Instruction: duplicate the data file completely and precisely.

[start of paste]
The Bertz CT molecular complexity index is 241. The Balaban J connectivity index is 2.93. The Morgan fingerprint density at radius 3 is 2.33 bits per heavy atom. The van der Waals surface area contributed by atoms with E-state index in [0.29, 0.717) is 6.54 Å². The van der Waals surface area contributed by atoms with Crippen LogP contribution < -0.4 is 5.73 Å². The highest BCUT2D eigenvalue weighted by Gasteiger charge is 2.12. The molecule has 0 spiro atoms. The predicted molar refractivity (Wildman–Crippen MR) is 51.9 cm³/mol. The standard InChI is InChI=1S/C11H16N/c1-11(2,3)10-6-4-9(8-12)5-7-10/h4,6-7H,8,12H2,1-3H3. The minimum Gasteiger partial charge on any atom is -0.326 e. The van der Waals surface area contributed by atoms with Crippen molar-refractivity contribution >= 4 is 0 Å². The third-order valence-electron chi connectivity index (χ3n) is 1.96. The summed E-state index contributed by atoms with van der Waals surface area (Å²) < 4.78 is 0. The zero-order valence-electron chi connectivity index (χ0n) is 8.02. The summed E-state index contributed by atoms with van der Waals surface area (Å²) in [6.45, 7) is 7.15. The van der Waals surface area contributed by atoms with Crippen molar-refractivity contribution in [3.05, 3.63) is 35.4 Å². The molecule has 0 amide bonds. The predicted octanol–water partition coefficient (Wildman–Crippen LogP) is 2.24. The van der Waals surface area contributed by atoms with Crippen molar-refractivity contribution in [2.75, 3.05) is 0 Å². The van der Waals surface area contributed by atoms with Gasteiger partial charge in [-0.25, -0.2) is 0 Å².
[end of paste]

The Bertz CT molecular complexity index is 241. The Balaban J connectivity index is 2.93. The Morgan fingerprint density at radius 3 is 2.33 bits per heavy atom. The van der Waals surface area contributed by atoms with E-state index in [0.29, 0.717) is 6.54 Å². The van der Waals surface area contributed by atoms with Crippen LogP contribution < -0.4 is 5.73 Å². The highest BCUT2D eigenvalue weighted by Gasteiger charge is 2.12. The molecule has 0 spiro atoms. The predicted molar refractivity (Wildman–Crippen MR) is 51.9 cm³/mol. The standard InChI is InChI=1S/C11H16N/c1-11(2,3)10-6-4-9(8-12)5-7-10/h4,6-7H,8,12H2,1-3H3. The minimum Gasteiger partial charge on any atom is -0.326 e. The van der Waals surface area contributed by atoms with Crippen molar-refractivity contribution >= 4 is 0 Å². The third-order valence-electron chi connectivity index (χ3n) is 1.96. The summed E-state index contributed by atoms with van der Waals surface area (Å²) < 4.78 is 0. The zero-order valence-electron chi connectivity index (χ0n) is 8.02. The summed E-state index contributed by atoms with van der Waals surface area (Å²) in [6.45, 7) is 7.15. The van der Waals surface area contributed by atoms with Crippen molar-refractivity contribution in [3.05, 3.63) is 35.4 Å². The molecule has 0 amide bonds. The predicted octanol–water partition coefficient (Wildman–Crippen LogP) is 2.24. The van der Waals surface area contributed by atoms with Crippen molar-refractivity contribution in [2.75, 3.05) is 0 Å². The van der Waals surface area contributed by atoms with Gasteiger partial charge in [-0.25, -0.2) is 0 Å².